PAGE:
- Now when you go to create pages for these tables, on a detail page for a task record, because “LinkedProject” (my name for this field) has been defined as a field in Tasks table, you can just add it to your detail page or add/edit form page.
- And on a project detail page, you can add a component table that shows “Tasks connected to this Project”. The option magically appears there.
NOTE also that linking child records to the parent table also makes it possible to create a field in the parent table that counts the child records. Once the connection from the child table has been defined, you just create a field of type “Count” in the parent table. This is a kind of formula field and the options — the things this field can count — will be displayed, including the linked child records. So again: I have a CountLinkedTasks field in my Projects table even though I did not define a connection from Projects to Tasks.
This basic info will allow me to get started on the projects I want to do in Tadabase right now, and that’s brilliant. Very grateful to Tim for the explanation. But now that I’ve grokked this bit, I’m starting to wonder about other important things.
- What’s the use case that justifies creating the connection from the perspective of the parent (one) table? I should note that I played with this and discovered that in this case I couldn’t figure out how to see what project a task was linked to.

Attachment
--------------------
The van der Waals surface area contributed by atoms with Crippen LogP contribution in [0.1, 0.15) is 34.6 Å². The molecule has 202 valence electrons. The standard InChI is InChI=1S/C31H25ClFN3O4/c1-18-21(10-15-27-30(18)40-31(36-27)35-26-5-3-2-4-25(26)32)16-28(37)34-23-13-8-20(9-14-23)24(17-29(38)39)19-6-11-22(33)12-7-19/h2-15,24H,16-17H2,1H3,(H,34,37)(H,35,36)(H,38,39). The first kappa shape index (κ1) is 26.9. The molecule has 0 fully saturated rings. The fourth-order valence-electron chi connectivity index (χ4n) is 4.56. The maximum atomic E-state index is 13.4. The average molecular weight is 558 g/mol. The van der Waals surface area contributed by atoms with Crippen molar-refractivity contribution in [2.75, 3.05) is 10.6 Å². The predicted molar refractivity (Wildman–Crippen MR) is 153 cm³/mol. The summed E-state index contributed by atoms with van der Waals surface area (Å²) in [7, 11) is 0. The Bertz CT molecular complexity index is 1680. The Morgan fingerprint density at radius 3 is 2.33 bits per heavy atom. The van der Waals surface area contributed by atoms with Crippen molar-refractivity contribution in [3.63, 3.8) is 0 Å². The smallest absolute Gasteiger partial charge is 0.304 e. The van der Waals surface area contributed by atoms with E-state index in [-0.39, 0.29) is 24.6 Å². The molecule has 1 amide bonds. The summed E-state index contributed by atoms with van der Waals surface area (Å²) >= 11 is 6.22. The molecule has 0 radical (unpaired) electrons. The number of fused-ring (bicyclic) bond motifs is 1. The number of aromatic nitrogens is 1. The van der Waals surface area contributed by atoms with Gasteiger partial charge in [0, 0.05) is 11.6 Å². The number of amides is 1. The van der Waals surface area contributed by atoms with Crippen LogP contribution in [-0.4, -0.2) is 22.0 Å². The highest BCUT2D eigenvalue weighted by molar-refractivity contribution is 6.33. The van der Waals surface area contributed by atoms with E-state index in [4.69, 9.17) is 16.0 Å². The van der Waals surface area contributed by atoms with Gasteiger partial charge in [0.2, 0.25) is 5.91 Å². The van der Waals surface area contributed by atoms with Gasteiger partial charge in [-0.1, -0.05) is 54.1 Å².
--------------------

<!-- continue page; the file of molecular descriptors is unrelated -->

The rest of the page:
- What happens if I do (even accidentally) create an explicit connection between two tables from both sides of the connection? That is, what happens if I add a connection field in Projects that links to Tasks; and then create a connection field in Tasks that links to projects?
I asked this in my last comment above but that was a long response and this question at the end might have gotten lost. But I’d really like to know the answer to this one question in particular so hoping that posting this by itself will help…
I’m not an expert, but have pondered similar issues. So I though I would interject. When I first encountered Tadabase I was struck by the ease and fluidity of creating tables and views etc.
But Iwondered how to connect the tables. It has taken me a while to realise the differences from other relational databases I have used.
My observation of Tadabase connections is that they are one-directional and hierarchical. From tertiary to secondary to primary tables. And they are optional, in that a field is never connected, its a record that is connected but only if it has connected value.
In practice this works really well, for relatively simple apps. Where I have come unstuck before is the case when you want data to transverse the hierarchy. For example, if you wanted to apply ‘users’ to tasks. You would create a connection in Tasks to Users. And those same users can work on tasks in a number of projects.
And then you want to go to the Users table and create a view showing the tasks for each of them - You can’t. There is no connection in that direction … But you can create one, and it can be updated by a Pipe when ever the Tasks table is updated.
I hope this makes sense, and is factually correct. As these are my working assumptions, and how I get things to work.